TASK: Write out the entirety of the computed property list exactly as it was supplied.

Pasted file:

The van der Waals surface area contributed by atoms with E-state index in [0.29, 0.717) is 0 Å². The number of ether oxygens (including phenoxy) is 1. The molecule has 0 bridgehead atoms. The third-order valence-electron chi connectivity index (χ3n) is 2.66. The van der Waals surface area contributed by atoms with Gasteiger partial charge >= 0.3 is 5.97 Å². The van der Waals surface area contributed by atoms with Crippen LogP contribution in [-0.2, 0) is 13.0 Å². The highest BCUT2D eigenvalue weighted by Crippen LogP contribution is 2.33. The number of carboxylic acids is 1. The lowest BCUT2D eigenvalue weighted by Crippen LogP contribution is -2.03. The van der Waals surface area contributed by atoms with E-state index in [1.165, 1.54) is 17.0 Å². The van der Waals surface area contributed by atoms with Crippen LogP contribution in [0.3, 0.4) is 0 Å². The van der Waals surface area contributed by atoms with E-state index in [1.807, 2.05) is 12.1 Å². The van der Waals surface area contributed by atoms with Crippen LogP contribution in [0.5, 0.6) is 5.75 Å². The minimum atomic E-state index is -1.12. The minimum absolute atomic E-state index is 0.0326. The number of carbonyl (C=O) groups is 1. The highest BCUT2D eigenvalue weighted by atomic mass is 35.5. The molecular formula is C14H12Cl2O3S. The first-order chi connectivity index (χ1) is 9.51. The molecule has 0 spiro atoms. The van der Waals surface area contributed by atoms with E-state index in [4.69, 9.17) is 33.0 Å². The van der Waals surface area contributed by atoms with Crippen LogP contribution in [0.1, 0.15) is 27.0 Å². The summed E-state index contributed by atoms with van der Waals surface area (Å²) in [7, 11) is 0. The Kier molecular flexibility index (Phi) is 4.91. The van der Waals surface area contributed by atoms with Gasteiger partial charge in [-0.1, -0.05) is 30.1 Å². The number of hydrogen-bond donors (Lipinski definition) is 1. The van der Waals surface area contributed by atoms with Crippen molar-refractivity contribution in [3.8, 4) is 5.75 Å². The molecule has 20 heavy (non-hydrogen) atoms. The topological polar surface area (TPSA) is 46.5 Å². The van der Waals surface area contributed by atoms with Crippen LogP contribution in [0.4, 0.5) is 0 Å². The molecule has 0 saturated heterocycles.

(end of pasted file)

The van der Waals surface area contributed by atoms with E-state index in [0.29, 0.717) is 0 Å². The number of ether oxygens (including phenoxy) is 1. The molecule has 0 bridgehead atoms. The third-order valence-electron chi connectivity index (χ3n) is 2.66. The van der Waals surface area contributed by atoms with Gasteiger partial charge >= 0.3 is 5.97 Å². The van der Waals surface area contributed by atoms with Crippen LogP contribution in [-0.2, 0) is 13.0 Å². The highest BCUT2D eigenvalue weighted by Crippen LogP contribution is 2.33. The number of carboxylic acids is 1. The lowest BCUT2D eigenvalue weighted by Crippen LogP contribution is -2.03. The van der Waals surface area contributed by atoms with E-state index in [1.165, 1.54) is 17.0 Å². The van der Waals surface area contributed by atoms with Crippen LogP contribution in [0.3, 0.4) is 0 Å². The van der Waals surface area contributed by atoms with E-state index in [1.807, 2.05) is 12.1 Å². The van der Waals surface area contributed by atoms with Crippen LogP contribution in [0.5, 0.6) is 5.75 Å². The minimum atomic E-state index is -1.12. The minimum absolute atomic E-state index is 0.0326. The number of carbonyl (C=O) groups is 1. The highest BCUT2D eigenvalue weighted by atomic mass is 35.5. The molecular formula is C14H12Cl2O3S. The first-order chi connectivity index (χ1) is 9.51. The molecule has 0 spiro atoms. The van der Waals surface area contributed by atoms with E-state index in [4.69, 9.17) is 33.0 Å². The van der Waals surface area contributed by atoms with Crippen LogP contribution in [0.1, 0.15) is 27.0 Å². The summed E-state index contributed by atoms with van der Waals surface area (Å²) in [7, 11) is 0. The Kier molecular flexibility index (Phi) is 4.91. The van der Waals surface area contributed by atoms with Gasteiger partial charge in [-0.1, -0.05) is 30.1 Å². The number of hydrogen-bond donors (Lipinski definition) is 1. The van der Waals surface area contributed by atoms with Crippen molar-refractivity contribution in [3.8, 4) is 5.75 Å². The molecule has 20 heavy (non-hydrogen) atoms. The topological polar surface area (TPSA) is 46.5 Å². The van der Waals surface area contributed by atoms with Crippen LogP contribution in [0.4, 0.5) is 0 Å². The molecule has 0 saturated heterocycles.